Etel’s Lissa Carmona: At Home with Design

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BRAZILIAN ENTREPRENEUR LISSA CARMONA knows design. The daughter of renowned designer Etel Carmona, she grew up surrounded by it and inherited not just design know-how but also a passion and respect for well-crafted furniture. After joining Etel, the furniture manufacturing firm founded by her mother, she expanded the company’s commitment to Brazilian design by successfully launching reeditions of classic pieces by such wellknown names as Oscar Niemeyer, Lina Bo Bardi, and Jorge Zalszupin. Along the way, she also edited several books on design and curated a number of exhibitions. So when it came time to furnish her own home, Carmona had plenty of experience and inspiration from which to draw. But she also had a very clear idea of what a home should be. “Design plays a very important role in making a home—it is one’s most intimate space, like a personal temple,” she explains. “I always say that good architecture has the power to move us and transform spaces and people. In creating a home, we bring that same power to a smaller, yet no less important, scale.”

Lissa Carmona, CEO and owner of Etel, at her home in São Paulo, Brazil. She is sitting in an FDC1 lounge armchair by Flávio de Carvalho, designed 1939, in front of a JZ tea trolley by Jorge Zalszupin, designed 1959, and artwork by Rubem Ludolf.

Carmona had bought a four-bedroom, multifloor town house, part of a small, gated community in São Paulo designed by Luiz Fernando Rocco. She liked how it felt very private even though within a complex with other houses and how the spacious rooms were distributed on the different floors, but felt there were some adjustments to be made. She tapped architect and friend Lia Siqueira to help make it into a home that could accommodate Carmona’s busy family of four while also reflecting her personal aesthetic, one that favors simplicity and clean lines, craftsmanship, and light. “Lia understands my deep appreciation for the works of John Pawson, Jean Nouvel, Tadao Ando, and of course, Niemeyer,” Carmona says. One of Siqueira’s first steps was to open up the space, allowing movement between rooms and integrating the garden, with its fruit trees and even a pair of toucans that visit regularly.

At the foot of the stair stands a prototype for the Ripado bench by Lissa’s mother, Etel Carmona, 2000, below a photograph of the Museum of Modern Art in New York City by Jomar Bragança.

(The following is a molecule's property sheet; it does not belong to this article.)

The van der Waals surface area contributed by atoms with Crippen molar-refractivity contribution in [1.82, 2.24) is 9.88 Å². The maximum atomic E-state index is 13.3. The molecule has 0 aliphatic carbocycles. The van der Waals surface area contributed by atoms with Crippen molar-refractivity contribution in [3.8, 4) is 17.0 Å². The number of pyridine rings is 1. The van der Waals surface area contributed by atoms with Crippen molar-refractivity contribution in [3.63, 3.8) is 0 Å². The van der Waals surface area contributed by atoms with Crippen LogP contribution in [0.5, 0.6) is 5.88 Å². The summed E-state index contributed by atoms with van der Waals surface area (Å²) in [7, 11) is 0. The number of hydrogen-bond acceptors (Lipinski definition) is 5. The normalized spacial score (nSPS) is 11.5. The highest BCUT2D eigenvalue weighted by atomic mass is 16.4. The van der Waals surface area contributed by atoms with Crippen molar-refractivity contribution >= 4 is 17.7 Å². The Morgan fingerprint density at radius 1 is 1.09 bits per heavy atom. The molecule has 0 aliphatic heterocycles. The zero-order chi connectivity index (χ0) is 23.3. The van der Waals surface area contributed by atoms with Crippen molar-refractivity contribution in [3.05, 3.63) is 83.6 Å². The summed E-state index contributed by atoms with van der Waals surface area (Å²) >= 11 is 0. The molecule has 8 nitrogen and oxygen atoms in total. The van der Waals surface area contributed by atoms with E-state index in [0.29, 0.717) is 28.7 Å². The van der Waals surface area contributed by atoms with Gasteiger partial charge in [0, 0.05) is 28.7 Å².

With the structure of the spaces resolved, Carmona tackled the decor with the help of interior designer Marina Linhares. Choosing furniture, however, presented a bit of a challenge for Carmona. “That was very hard,” she admits. “It is very difficult when you have so many wonderful choices. Sometimes I can’t resist the temptation of rotating my pieces, but even changing them often, I do have some favorites, like my bed, designed by my mother.” Also among her most beloved objects are such iconic pieces as the JZ tea trolley and the Ipanema armchair by Jorge Zalszupin, the Polish-born mid-century designer who became an important figure in Brazil’s modern design movement and is also the subject of a monograph edited by Carmona.

In the living room is an Esfera lounge armchair by Ricardo Fasanello, designed 1970, next to a São Conrado sofa by Salles, 2003. In the foreground are three more Capri benches by Zalszupin.

An avid reader, Carmona has eclectic taste in literature, ranging from the poems of Portuguese writer Fernando Pessoa to the short stories of the Japanese Nobel laureate Yasunari Kawabata, and has accumulated quite a collection of books. So one important design consideration was where to store all of them. “Books for me are the soul of my temple, so in all the rooms you will find bookshelves,” Carmona says. One is an ingenious rotating concept by her mother in the office area.

Triz dining chairs by Claudia Moreira Salles, 2003, surround a B&P dining table by Branco & Preto, designed 1952.
Below the Roberto Mícoli artwork is a Villa Rica sideboard by Etel Carmona, 2006.

An equally well-curated art selection complements the well-thought-out living  environment. “I have many art interests, but what I choose to bring inside my home are pieces that I have a more personal connection with, or that have an interesting story,” Carmona explains. “Sometimes it’s an artist I know, sometimes it’s an art piece by a designer that connects with his or her work. And sometimes, something that transports me elsewhere, like the photograph of the Museum of Modern Art by Jomar Bragança at the bottom of the staircase—I love coming downstairs in the morning and seeing it, as if I am actually there.” In the living room, breaking the mostly monochromatic, neutral interior palette, are two bright orange works by Brazilian optical artist Rubem Ludolf that are also favorite pieces. “They’re an optical provocation,” she says, “and with such constructive simplicity, they fill my eyes and establish a direct dialogue with the modern furniture close by.”

A Capri bench, designed in 1950 by
Zalszupin, adorns the pool deck.

The house certainly features the best of Brazilian art and design, yet does so with a down-to-earth, informal elegance that is also quintessentially Brazilian. It’s a real home—where people live, sleep, eat, and come together—rather than a design showcase. In short, it’s good design put to use. “My home combines my minimalistic aesthetic with the pragmatism of a rushed everyday life,” Carmona  says. “I see my home as my place of rest, of recharging myself, connecting with my dear family and friends.”